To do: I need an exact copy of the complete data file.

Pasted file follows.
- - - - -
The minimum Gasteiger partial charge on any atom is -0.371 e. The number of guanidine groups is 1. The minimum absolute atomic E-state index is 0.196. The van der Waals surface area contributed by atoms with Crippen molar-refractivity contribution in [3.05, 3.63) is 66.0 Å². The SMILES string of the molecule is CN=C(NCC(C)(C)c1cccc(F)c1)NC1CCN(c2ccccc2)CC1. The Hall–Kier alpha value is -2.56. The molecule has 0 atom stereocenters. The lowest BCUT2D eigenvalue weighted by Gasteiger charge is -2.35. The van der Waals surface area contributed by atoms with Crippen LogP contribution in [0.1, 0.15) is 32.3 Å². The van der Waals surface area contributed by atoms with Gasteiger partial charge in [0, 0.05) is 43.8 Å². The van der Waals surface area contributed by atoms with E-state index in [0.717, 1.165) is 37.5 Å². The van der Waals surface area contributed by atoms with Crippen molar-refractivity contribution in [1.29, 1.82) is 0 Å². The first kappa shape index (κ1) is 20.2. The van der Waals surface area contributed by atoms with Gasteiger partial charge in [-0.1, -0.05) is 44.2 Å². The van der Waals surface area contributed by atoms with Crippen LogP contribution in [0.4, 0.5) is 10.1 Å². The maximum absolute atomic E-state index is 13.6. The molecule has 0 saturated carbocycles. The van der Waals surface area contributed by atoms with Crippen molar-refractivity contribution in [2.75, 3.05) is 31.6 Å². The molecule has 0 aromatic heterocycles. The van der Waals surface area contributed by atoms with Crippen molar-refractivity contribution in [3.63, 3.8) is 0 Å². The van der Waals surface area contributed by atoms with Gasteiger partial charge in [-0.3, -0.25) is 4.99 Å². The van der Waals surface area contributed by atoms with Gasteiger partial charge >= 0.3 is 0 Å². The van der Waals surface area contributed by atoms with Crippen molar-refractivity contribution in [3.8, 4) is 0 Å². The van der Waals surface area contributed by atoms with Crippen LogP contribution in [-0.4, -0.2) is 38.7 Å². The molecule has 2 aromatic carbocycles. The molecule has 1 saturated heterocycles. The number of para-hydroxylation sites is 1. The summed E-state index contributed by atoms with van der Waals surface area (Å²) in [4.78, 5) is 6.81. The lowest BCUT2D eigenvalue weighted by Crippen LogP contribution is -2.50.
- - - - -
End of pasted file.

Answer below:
The minimum Gasteiger partial charge on any atom is -0.371 e. The number of guanidine groups is 1. The minimum absolute atomic E-state index is 0.196. The van der Waals surface area contributed by atoms with Crippen molar-refractivity contribution in [3.05, 3.63) is 66.0 Å². The SMILES string of the molecule is CN=C(NCC(C)(C)c1cccc(F)c1)NC1CCN(c2ccccc2)CC1. The Hall–Kier alpha value is -2.56. The molecule has 0 atom stereocenters. The lowest BCUT2D eigenvalue weighted by Gasteiger charge is -2.35. The van der Waals surface area contributed by atoms with Crippen LogP contribution in [0.1, 0.15) is 32.3 Å². The van der Waals surface area contributed by atoms with Gasteiger partial charge in [0, 0.05) is 43.8 Å². The van der Waals surface area contributed by atoms with E-state index in [0.717, 1.165) is 37.5 Å². The van der Waals surface area contributed by atoms with Crippen molar-refractivity contribution in [1.29, 1.82) is 0 Å². The first kappa shape index (κ1) is 20.2. The van der Waals surface area contributed by atoms with Gasteiger partial charge in [-0.1, -0.05) is 44.2 Å². The van der Waals surface area contributed by atoms with Crippen LogP contribution in [0.4, 0.5) is 10.1 Å². The maximum absolute atomic E-state index is 13.6. The molecule has 0 saturated carbocycles. The van der Waals surface area contributed by atoms with Crippen molar-refractivity contribution in [2.75, 3.05) is 31.6 Å². The molecule has 0 aromatic heterocycles. The van der Waals surface area contributed by atoms with Crippen molar-refractivity contribution in [3.63, 3.8) is 0 Å². The van der Waals surface area contributed by atoms with Gasteiger partial charge in [-0.3, -0.25) is 4.99 Å². The van der Waals surface area contributed by atoms with Gasteiger partial charge >= 0.3 is 0 Å². The van der Waals surface area contributed by atoms with Crippen molar-refractivity contribution in [3.8, 4) is 0 Å². The van der Waals surface area contributed by atoms with Crippen LogP contribution in [-0.4, -0.2) is 38.7 Å². The molecule has 2 aromatic carbocycles. The molecule has 1 saturated heterocycles. The number of para-hydroxylation sites is 1. The summed E-state index contributed by atoms with van der Waals surface area (Å²) in [4.78, 5) is 6.81. The lowest BCUT2D eigenvalue weighted by Crippen LogP contribution is -2.50.